Berbers are popular but problematic, no fun to install and less fun to repair. Installation we can talk about another time – right now let’s talk about runs or snags (Photos 1 and1a) and patches.

The easiest way to repair a snag is to use your hot glue gun. Run a bead of hot glue on the backing where the yarn has been pulled loose. Not too much, an inch or so at a time (Photo 2).

Now start working the yarn back into place using either an awl or the tip of one scissor blade (Photos 3 and 3a). Next, inserting a patch. First cut out the area to be replaced, following rows when possible and being careful to match the pattern (Photo 4).

At the cross seam where the nap is running away from the seam, you can cut from the face with a square because the sheared naps will be on the piece you are removing (Photo 5). Measure and cut your patch, matching the pattern, in this case light and dark rows.

I will show you two ways – one easy, one easier – to adhere the patch to the field carpet. A conventional seaming iron is too cumbersome to use for small patches. First, the easy way. This requires duct tape, dry-wall mesh and your hot glue gun.

Place a piece of dry-wall mesh on a piece of duct tape (for a backing)as seen in Photo 6. Place this centered under the carpet edge and adhere the carpet side with hot glue(Photo 7).Seal the cut edge of the carpet with a small amount of hot glue (Photo 7a). Now glue into place the first cross seam.

If possible follow a row on the cross seams; on the piece of carpet in my example, it was not possible. I cut the second cross seam a little crooked to show this technique, to avoid a bow while cutting to a seam edge with little area to fold back.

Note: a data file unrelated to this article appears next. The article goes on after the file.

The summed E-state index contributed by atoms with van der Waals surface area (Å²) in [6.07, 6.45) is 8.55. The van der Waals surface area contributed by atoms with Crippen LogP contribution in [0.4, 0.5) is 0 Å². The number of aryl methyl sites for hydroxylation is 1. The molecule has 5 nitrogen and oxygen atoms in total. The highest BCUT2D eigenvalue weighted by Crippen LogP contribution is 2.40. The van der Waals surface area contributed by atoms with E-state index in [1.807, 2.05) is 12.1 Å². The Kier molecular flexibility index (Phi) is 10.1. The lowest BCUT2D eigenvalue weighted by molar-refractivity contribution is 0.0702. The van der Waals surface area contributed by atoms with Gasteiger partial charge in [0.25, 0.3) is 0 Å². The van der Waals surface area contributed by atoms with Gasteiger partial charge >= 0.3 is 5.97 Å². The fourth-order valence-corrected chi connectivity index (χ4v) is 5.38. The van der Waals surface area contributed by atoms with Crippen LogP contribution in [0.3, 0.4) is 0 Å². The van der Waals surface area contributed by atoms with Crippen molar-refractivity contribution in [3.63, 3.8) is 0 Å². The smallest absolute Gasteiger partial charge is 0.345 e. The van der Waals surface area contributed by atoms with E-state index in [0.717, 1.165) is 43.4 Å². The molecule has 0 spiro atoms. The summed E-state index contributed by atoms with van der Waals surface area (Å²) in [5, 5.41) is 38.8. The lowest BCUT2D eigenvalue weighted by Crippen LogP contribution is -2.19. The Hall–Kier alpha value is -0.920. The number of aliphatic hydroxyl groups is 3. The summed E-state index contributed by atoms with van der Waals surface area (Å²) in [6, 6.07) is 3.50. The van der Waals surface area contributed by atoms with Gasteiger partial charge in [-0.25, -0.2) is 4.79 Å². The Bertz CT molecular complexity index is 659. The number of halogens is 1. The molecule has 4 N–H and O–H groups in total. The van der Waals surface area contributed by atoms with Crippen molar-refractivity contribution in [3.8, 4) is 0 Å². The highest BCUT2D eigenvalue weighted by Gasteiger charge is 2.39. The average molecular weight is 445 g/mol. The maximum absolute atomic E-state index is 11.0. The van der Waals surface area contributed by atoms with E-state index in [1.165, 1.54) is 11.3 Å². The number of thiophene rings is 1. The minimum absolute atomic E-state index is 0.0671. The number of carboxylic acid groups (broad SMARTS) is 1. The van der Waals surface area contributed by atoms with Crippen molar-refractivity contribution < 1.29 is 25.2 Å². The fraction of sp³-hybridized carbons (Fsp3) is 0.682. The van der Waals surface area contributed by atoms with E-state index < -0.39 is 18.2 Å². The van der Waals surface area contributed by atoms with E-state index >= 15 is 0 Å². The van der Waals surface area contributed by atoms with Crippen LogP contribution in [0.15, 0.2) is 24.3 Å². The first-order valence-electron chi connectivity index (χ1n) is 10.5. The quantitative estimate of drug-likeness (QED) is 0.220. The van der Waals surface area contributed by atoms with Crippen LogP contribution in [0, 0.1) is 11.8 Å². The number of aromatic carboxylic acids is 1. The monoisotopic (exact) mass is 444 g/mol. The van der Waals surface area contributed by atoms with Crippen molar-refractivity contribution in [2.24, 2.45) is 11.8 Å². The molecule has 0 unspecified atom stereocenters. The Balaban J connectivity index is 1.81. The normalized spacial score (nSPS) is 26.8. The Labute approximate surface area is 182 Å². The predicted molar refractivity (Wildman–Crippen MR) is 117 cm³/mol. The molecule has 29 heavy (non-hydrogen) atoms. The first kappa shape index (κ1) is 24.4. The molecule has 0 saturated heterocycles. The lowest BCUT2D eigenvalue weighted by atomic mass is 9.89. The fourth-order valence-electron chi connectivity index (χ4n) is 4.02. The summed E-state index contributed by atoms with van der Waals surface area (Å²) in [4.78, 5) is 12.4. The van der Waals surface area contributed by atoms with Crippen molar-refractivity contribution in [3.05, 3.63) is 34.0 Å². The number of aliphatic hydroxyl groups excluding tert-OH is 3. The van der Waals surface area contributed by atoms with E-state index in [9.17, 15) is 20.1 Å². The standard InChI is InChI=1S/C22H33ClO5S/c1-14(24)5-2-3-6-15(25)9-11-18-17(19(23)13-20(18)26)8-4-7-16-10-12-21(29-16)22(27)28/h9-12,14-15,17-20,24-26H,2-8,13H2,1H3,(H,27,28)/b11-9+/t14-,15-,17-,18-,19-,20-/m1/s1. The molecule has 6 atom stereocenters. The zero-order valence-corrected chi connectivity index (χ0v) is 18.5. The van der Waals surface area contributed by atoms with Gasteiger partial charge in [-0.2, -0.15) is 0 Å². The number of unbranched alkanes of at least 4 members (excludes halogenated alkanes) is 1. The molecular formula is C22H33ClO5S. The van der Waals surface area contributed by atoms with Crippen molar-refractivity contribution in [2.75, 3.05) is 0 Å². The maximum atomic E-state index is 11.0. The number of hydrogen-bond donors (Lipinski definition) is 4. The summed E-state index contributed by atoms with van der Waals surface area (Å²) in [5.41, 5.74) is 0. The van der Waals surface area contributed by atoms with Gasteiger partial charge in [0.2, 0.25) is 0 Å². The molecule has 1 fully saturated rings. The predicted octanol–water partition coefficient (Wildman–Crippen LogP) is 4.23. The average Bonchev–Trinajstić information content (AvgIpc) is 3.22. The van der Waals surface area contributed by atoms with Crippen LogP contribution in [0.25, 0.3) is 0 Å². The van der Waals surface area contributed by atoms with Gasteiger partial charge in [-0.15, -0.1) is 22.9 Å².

Fold the carpet so the backing will meet at the seam edge (Photo 8). Make a small dot at that point on the carpet back (Photo 8a). Do this every couple of inches, as you see in Photo 9. Here the line is not straight; no worries, just cut dot to dot with your straight edge.The short distance between the dots you are cutting allows you to follow the curve.

Okay. The hot glue gun, duct tape and dry-wall mesh were the easy way. Now here’s the easier way: The Kool Glide seaming tool (Photo 10). Center the Kool Glide seaming tape under the seam edge, and seal the edge with a little bit of hot glue (Photo 11). The Kool Glide system works from the top of the carpet, using radio-wave induction to heat the special foil backed tape, melting the glue.

Photo 12 shows the finished product, the patch and the cut out piece with the repaired run, and a close up of the cross seam (Photo 12a). There. Don’t you love it when things are easier? Not easy mind you, just easier. If you wanted easy, you made the wrong career choice.


Michael Hetts is a CFI Certified Master Installer who has worked in the carpet installation field since 1970. He is currently an independent manufacturers representative for Sinclair Equipment, Contec North America, Seam Master Industries and the Carpet Badger.